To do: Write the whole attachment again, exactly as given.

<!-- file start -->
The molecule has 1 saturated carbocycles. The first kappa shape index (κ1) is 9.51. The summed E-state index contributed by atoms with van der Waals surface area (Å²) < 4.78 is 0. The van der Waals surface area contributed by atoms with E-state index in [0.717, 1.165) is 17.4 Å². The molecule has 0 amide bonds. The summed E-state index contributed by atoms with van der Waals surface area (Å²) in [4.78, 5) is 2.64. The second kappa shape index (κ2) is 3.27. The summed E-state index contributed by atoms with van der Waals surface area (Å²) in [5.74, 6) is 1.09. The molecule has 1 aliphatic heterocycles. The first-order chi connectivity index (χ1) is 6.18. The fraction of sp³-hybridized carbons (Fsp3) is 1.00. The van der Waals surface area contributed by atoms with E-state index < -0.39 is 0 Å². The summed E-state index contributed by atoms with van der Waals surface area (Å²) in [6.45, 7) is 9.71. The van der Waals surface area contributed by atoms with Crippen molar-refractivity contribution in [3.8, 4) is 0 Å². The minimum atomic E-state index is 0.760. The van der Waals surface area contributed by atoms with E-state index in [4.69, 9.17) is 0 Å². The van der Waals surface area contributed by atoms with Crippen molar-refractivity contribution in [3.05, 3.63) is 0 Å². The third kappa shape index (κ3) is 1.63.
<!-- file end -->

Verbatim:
The molecule has 1 saturated carbocycles. The first kappa shape index (κ1) is 9.51. The summed E-state index contributed by atoms with van der Waals surface area (Å²) < 4.78 is 0. The van der Waals surface area contributed by atoms with E-state index in [0.717, 1.165) is 17.4 Å². The molecule has 0 amide bonds. The summed E-state index contributed by atoms with van der Waals surface area (Å²) in [4.78, 5) is 2.64. The second kappa shape index (κ2) is 3.27. The summed E-state index contributed by atoms with van der Waals surface area (Å²) in [5.74, 6) is 1.09. The molecule has 1 aliphatic heterocycles. The first-order chi connectivity index (χ1) is 6.18. The fraction of sp³-hybridized carbons (Fsp3) is 1.00. The van der Waals surface area contributed by atoms with E-state index < -0.39 is 0 Å². The summed E-state index contributed by atoms with van der Waals surface area (Å²) in [6.45, 7) is 9.71. The van der Waals surface area contributed by atoms with Crippen molar-refractivity contribution in [3.8, 4) is 0 Å². The minimum atomic E-state index is 0.760. The van der Waals surface area contributed by atoms with E-state index in [4.69, 9.17) is 0 Å². The van der Waals surface area contributed by atoms with Crippen molar-refractivity contribution in [3.05, 3.63) is 0 Å². The third kappa shape index (κ3) is 1.63.